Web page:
From the NY Times:
United States District Court Judge Robert W. Sweet issued a 152-page decision, which invalidated seven patents related to the genes BRCA1 and BRCA2, whose mutations have been associated with cancer.
The American Civil Liberties Union and the Public Patent Foundation at the Benjamin N. Cardozo School of Law in New York joined with individual patients and medical organizations to challenge the patents last May: they argued that genes, products of nature, fall outside of the realm of things that can be patented.
Judge Sweet, however, ruled that the patents were “improperly granted” because they involved a “law of nature.” He said that many critics of gene patents considered the idea that isolating a gene made it patentable “a ‘lawyer’s trick’ that circumvents the prohibition on the direct patenting of the DNA in our bodies but which, in practice, reaches the same result.”
Myriad Genetics sells a test costing more than $3,000 that looks for mutations in the two genes to determine if a woman is at a high risk of getting breast cancer and ovarian cancer. Plaintiffs in the case had said Myriad’s monopoly on the test, conferred by the gene patents, kept prices high and prevented women from getting a confirmatory test from another laboratory.
Chris Hansen, an A.C.L.U. staff lawyer, said: “The human genome, like the structure of blood, air or water, was discovered, not created. There is an endless amount of information on genes that begs for further discovery, and gene patents put up unacceptable barriers to the free exchange of ideas.”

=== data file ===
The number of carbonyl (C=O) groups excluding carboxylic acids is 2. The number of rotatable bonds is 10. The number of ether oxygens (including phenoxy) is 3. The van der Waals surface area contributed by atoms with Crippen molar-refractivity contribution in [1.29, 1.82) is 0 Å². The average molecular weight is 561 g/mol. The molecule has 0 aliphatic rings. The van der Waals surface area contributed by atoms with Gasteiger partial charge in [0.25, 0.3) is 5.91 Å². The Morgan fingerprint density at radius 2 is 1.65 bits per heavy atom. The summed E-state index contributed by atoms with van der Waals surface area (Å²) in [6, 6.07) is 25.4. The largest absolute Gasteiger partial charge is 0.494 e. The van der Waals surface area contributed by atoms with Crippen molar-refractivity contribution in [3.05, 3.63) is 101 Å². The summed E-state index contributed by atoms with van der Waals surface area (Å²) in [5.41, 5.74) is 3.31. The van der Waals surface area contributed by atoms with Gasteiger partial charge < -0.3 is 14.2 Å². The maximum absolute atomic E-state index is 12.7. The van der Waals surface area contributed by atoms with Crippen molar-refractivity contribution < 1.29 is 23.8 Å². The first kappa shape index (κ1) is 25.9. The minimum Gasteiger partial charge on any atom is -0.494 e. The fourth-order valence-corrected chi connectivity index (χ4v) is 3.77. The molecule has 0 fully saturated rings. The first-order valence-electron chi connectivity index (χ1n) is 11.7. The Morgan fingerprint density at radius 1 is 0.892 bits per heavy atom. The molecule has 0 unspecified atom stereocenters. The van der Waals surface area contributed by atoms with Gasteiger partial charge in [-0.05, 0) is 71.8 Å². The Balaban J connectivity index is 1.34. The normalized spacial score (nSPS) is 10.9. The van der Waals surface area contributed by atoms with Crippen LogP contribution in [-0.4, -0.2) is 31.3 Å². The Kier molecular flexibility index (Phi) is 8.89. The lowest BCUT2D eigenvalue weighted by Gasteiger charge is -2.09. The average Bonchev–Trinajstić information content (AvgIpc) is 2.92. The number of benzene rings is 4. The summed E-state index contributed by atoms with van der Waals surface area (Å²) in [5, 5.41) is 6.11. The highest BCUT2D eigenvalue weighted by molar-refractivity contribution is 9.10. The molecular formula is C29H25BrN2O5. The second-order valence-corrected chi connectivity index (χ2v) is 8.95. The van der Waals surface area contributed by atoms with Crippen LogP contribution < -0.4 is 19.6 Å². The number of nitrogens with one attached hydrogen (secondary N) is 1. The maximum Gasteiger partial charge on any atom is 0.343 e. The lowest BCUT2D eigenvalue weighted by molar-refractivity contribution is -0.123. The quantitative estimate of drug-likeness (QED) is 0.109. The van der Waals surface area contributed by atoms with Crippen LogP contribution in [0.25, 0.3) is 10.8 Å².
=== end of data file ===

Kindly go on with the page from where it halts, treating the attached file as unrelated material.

The patenting of genes originates from a 1979 Supreme Court ruling involving a genetically-engineered bacterium used to clean up oil spills. The key word here is ‘genetically-engineered’ aka created. The genes patented in this case (and in most every other situation) already exist on the genome and are simply uncovered by scientists/researchers. Patents are for items that are invented, and naturally ocurring genes do not apply.
Myriad Genetic and other corps have argued that not allowing them to patent genes would ‘stifle’ inovation. In truth, it allowed them to extort $3000 grand from consumers to test for the possibly life-threatening gene, and prohibited anyone else from creating a similar test. Who cares about women’s health when there’s money to be made, right?
Update: Statement from National Society of Genetic Counselors